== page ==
Riigikontroll.ee | 12/7/2016
TALLINN, 7 December 2016 – The audit of the Jordanian and Utah projects of Eesti Energia carried out by the National Audit Office indicates that the state of Estonia needs a uniform understanding of whether and on what conditions commercial undertakings belonging to the state could invest in foreign projects.
The National Audit Office analysed the projects of Eesti Energia in Jordan and in Utah, United States, and found that both the supervisory board of Eesti Energia and the Minister of Economic Affairs and Communications have approved these investment decisions. The significant risks of all projects had been identified before the investment decisions were adopted. However, the audit revealed that the supervisory board, management board and general meeting of Eesti Energia knew that the Utah oil shale project was a risky investment, but the political support in Estonia and also in the United States gave them the confidence to proceed with the project. The oil shale deposit in Utah was purchased in a rush, because another investor was also interested in the land and the mineral reserves.
The initial plans of producing and processing oil shale have still not been implemented, because the price of oil shale has dropped and processing the oil shale of Jordan and Utah has proven to be more complicated and expensive than planned.
The project of building a power station in Jordan, which has reached the pre-construction stage, has progressed the most among the projects analysed during the audit. Eesti Energia has reduced its holding in this project to 65% and is currently in negotiations to reduce it to 10%. Although Eesti Energia is planning to invest tens of millions of euros in the construction of the power plant in Jordan from 2016 to 2019, it is of the opinion that the proceeds of the sale of the holding will cover most of the investment and guarantee the expected return on capital.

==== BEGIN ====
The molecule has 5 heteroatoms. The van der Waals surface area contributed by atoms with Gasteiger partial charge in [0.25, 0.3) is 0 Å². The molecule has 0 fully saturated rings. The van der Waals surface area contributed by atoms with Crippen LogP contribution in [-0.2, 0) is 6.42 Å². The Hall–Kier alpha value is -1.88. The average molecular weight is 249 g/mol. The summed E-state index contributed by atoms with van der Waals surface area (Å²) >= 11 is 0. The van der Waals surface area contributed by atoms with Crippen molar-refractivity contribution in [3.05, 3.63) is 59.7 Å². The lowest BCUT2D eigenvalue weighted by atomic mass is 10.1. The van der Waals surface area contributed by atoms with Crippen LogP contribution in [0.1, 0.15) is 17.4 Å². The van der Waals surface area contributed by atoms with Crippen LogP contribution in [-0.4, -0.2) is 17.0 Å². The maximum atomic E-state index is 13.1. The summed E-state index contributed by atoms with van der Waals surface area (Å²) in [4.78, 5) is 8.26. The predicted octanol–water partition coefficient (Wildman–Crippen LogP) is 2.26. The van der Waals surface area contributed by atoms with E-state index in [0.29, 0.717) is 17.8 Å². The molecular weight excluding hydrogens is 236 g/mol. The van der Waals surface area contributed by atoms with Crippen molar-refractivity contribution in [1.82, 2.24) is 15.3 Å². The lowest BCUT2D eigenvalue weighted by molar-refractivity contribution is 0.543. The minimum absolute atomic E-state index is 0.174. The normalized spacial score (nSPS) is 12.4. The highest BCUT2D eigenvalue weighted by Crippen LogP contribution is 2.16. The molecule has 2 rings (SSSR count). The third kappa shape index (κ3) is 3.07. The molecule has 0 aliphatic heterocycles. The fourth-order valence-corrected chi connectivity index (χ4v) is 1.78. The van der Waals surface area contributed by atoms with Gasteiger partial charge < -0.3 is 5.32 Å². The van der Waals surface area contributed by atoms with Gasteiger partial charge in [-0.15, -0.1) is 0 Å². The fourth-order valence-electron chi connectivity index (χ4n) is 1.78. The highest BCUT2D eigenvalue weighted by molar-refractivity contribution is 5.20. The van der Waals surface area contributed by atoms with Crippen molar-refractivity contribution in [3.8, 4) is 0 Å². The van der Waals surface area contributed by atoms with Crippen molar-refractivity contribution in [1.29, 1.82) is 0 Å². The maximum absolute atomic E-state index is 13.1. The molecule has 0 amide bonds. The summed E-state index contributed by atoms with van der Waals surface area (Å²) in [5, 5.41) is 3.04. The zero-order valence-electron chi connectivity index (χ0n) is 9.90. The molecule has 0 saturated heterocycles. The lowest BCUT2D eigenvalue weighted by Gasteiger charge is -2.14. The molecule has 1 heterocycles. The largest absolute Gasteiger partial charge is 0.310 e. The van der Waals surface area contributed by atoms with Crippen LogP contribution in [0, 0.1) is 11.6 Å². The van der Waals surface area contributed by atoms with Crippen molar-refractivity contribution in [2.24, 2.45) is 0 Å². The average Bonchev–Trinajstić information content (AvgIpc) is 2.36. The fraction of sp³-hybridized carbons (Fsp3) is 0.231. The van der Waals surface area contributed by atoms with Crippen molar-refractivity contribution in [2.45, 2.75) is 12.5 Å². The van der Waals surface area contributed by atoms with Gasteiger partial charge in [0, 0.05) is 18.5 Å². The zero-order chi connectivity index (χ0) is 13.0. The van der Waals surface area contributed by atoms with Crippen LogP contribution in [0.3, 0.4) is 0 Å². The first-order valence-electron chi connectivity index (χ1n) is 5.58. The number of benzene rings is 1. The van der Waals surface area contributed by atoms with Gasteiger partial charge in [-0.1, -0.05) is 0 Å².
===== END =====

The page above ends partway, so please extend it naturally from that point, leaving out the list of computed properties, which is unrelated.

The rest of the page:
The National Audit Office finds that at the time of developing the projects in Jordan and Utah, Eesti Energia has no certainty that in addition to implementing these ambitious foreign projects, it would also have adequate resources and possibilities for making the necessary investments in Estonia. When the decision on the Utah project was made in 2010, the foreign investment budget of Eesti Energia was small than the intended total investment in the projects in Jordan and Utah. In addition to the foreign projects, Eesti Energia was also planning to make major investments in the Auvere Power Plant, Enefit280 oil plant, distribution network and desulfurisation equipment in Estonia.
The present chairman of the management board of Eesti Energia confirmed in the course of the audit that the development of foreign projects has not caused the implementation or postponement of strategically important investments in Estonia.
The audit revealed that Eesti Energia has updated its decision-making processes in the course of the development of foreign projects and considerably reduced the risk level of its investment projects. In the audit, the National Audit Office advised the Minister of Finance to guarantee that all public undertakings proceed from the same principles when making decisions about and implementing major investments, which would make it possible to develop large projects with the smallest possible risks and expenses, and to implement them in stages.